More than 15 years after making her Team USA debut, Knight is back for a fourth Olympic appearance and will be one of the veteran anchors for a team that will look to repeat atop the Olympic podium this winter.

At 32, she is one of the most recognizable athletes in her sport – and still one of the most accomplished and dangerous attacking players on the ice. In 190 career games for Team USA, Knight has amassed 219 points, including 126 goals. She's also been part of eight world championship teams, on top of her Olympic successes.

Alysa Liu performs during the women's free skate at the U.S. Figure Skating Championships, Jan. 15, 2021, in Las Vegas.
Alysa Liu performs during the women's free skate at the U.S. Figure Skating Championships, Jan. 15, 2021, in Las Vegas.

Alysa Liu, women's figure skating

Liu, 16, had to withdraw from nationals this year after testing positive for COVID-19, but she successfully petitioned her way onto the Olympic team after a strong first season on the senior international circuit.

A two-time U.S. champion and one of the few American women who can land a triple axel in competition, Liu probably has the best chance of any U.S. women of sneaking onto the podium, which the Russians are expected to sweep.

Jake Sanderson, men's hockey

The NHL's decision to pull out of the Beijing Olympics due to COVID-19 opened the door for younger players like Sanderson to step up.

The son of ex-NHL forward Geoff Sanderson, the 19-year-old currently plays collegiately at the University of North Dakota and was drafted fifth overall in 2020 by the Ottawa Senators. He has been a standout defenseman in the U.S. talent pipeline and captained the U.S. junior national team at its most recent world championships.

Kristen Santos, women's short track speedskating

Originally a figure skater, Santos switched to speedskating at 9 and won a pair of junior national championships. She barely missed out on the 2018 Olympic team, finishing fourth at those trials, where only the top three would be competing at the Games.

This time around, Santos left little doubt, sweeping the 1500-meter races at this season's trials to officially punch her ticket to Beijing, where she might represent Team USA's best shot at a medal in short track.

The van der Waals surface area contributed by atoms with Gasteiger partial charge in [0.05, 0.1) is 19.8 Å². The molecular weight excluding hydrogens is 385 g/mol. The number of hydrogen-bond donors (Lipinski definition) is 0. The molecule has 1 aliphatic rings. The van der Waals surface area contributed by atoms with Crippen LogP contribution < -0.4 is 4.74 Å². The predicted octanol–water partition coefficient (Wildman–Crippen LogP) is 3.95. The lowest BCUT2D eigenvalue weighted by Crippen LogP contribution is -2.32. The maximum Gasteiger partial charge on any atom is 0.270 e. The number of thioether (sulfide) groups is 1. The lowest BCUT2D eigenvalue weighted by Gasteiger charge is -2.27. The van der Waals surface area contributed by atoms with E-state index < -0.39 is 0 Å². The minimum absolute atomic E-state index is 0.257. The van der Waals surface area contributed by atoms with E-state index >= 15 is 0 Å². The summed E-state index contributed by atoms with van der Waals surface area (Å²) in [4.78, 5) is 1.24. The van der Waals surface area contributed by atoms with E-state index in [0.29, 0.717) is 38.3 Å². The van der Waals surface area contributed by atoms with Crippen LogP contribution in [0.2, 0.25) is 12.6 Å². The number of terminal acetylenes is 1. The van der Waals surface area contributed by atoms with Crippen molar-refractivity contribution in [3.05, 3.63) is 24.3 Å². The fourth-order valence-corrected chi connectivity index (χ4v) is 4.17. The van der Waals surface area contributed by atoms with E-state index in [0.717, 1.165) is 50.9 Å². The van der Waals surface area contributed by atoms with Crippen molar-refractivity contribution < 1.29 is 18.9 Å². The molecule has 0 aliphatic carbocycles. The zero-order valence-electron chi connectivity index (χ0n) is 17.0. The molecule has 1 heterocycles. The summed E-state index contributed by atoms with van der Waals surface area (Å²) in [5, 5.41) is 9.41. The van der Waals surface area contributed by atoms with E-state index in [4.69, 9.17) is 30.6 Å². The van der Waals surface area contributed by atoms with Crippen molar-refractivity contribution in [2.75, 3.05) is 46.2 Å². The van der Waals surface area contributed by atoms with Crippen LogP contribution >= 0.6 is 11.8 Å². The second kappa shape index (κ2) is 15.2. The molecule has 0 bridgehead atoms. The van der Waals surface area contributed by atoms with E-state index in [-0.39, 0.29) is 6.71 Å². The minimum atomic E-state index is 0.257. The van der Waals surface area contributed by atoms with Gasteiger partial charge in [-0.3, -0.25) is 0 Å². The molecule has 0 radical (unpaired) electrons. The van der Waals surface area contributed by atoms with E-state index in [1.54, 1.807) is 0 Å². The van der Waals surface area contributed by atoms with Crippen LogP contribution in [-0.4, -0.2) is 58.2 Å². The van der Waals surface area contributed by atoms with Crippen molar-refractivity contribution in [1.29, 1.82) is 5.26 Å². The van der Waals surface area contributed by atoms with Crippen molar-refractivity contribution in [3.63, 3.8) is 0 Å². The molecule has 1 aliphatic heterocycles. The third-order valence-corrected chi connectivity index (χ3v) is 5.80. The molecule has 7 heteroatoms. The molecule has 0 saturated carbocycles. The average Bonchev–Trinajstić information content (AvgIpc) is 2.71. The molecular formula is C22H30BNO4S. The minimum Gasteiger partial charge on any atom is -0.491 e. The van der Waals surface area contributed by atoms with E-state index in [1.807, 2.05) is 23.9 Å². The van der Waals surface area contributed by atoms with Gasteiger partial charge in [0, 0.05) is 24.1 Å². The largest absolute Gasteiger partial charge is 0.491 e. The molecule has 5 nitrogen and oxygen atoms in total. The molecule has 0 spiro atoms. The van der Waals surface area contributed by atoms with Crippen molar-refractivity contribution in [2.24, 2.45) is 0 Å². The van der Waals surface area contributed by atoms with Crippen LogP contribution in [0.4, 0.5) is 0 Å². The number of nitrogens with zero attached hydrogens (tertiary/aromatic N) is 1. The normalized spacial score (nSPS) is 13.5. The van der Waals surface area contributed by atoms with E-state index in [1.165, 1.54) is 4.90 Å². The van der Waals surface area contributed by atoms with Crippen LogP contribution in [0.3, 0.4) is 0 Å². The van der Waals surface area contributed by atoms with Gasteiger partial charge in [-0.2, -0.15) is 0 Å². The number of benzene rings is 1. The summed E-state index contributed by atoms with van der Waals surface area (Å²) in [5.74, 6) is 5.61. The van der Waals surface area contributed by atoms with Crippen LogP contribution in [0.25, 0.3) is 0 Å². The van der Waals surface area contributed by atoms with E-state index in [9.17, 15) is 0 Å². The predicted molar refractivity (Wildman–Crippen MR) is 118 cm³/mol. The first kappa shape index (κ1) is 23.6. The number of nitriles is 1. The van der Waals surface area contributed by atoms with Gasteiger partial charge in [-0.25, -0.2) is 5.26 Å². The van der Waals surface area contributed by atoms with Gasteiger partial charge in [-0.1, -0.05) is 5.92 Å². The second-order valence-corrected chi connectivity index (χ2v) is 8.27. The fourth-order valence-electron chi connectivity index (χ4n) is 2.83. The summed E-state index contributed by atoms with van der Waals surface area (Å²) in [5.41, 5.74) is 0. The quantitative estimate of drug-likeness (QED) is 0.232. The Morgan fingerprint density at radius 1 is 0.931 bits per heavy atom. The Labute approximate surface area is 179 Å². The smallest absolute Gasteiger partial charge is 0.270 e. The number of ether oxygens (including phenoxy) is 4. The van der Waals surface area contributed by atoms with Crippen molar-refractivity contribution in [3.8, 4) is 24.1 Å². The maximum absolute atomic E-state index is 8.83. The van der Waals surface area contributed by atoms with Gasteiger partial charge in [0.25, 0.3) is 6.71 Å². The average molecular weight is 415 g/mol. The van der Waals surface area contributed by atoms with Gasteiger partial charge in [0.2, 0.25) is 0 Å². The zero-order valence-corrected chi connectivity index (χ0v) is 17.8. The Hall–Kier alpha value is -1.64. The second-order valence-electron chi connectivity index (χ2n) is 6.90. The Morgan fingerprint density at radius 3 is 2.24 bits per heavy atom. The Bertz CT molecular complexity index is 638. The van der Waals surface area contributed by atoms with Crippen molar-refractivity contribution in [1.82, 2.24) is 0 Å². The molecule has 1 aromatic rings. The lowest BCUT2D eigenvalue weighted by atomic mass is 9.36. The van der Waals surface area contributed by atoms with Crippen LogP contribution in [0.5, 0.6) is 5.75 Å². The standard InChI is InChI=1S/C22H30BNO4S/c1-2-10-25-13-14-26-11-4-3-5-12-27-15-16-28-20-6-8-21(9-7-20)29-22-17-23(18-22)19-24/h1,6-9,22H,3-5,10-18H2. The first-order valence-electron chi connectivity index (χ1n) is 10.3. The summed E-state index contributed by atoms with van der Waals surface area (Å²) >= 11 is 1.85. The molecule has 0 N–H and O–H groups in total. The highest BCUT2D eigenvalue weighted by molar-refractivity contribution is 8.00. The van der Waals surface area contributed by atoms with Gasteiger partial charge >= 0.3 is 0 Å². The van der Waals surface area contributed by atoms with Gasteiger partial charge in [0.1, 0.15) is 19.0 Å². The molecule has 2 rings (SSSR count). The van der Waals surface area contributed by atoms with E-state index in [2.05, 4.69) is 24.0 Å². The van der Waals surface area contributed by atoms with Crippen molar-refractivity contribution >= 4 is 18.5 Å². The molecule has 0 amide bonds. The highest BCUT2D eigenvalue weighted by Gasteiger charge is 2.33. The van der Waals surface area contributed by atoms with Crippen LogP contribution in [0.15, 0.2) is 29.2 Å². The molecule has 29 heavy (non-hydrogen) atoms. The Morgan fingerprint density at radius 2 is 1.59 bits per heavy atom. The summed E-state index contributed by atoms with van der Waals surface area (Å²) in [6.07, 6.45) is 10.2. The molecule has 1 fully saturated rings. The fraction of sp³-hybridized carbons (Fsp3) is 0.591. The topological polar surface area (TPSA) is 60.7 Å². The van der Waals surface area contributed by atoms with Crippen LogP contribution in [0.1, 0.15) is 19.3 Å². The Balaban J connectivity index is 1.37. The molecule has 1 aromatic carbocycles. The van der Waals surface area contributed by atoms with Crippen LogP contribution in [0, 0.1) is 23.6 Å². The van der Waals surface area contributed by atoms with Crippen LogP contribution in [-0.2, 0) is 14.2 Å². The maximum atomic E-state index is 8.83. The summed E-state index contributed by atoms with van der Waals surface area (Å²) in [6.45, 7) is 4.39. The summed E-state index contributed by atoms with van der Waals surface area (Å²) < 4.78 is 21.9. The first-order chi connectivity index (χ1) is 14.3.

Mikaela Shiffrin speeds down the course during the first run of an alpine ski women's World Cup slalom, in Schladming, Austria, Jan. 11, 2022.
Mikaela Shiffrin speeds down the course during the first run of an alpine ski women's World Cup slalom, in Schladming, Austria, Jan. 11, 2022.

Mikaela Shiffrin, women's Alpine skiing

Shiffrin, 26, has quickly established herself as one of the most dominant American skiers ever – and she is without question one of the brightest stars on Team USA.

With more than 70 World Cup wins and 11 world championship medals to her name, Shiffrin will enter her third Olympics with strong odds of winning medals in multiple events – just as she did in Pyeongchang, where she took gold in giant slalom and silver in Alpine combined. Shiffrin, who tested positive for COVID-19 just six weeks before the Games, has a stated goal of competing in all five individual events in Beijing.

John Shuster, men's curling

Four years after leading Team USA to an improbable gold in Pyeongchang, Shuster is back for his fifth Olympic appearance, once again as captain of the U.S. men's team.

Few U.S. winter athletes can match Shuster's longevity. The 39-year-old Minnesota native won his first national title in 2003, and competed at his first Olympics in 2006. He'll be joined in Beijing by two of the three teammates who competed alongside him in 2018, Matt Hamilton and John Landsteiner. Chris Plys replaces Tyler George to round out the team.

Jordan Stolz, men's speedskating

The 17-year-old Stolz has been touted as the future of U.S. men's speedskating, and he showed why at the Olympic trials in January. He won both the 500-meter and 1000-meter races at trials, breaking the 1000-meter track record set by two-time Olympic gold medalist Shani Davis in the process.

A Wisconsin native, Stolz will be the third-youngest American male speedskater to compete at the Games. But U.S. teammate Joey Mantia described him as the guy who's "going to carry that torch into the next several quads."

Katie Uhlaender, women's skeleton

Nearly two decades after her first competition, Uhlaender is still going. The Beijing Olympics will be her fifth, a rare achievement for U.S. winter sports athletes. The 37-year-old has come close to the Olympic podium, finishing fourth in Sochi in 2014 by four hundredths of a second, but she has yet to win a medal.

Contact Tom Schad at tschad@usatoday.com or on Twitter @Tom_Schad.

This article originally appeared on USA TODAY: 2022 Winter Olympics stars to know: From Hilary Knight to Nathan Chen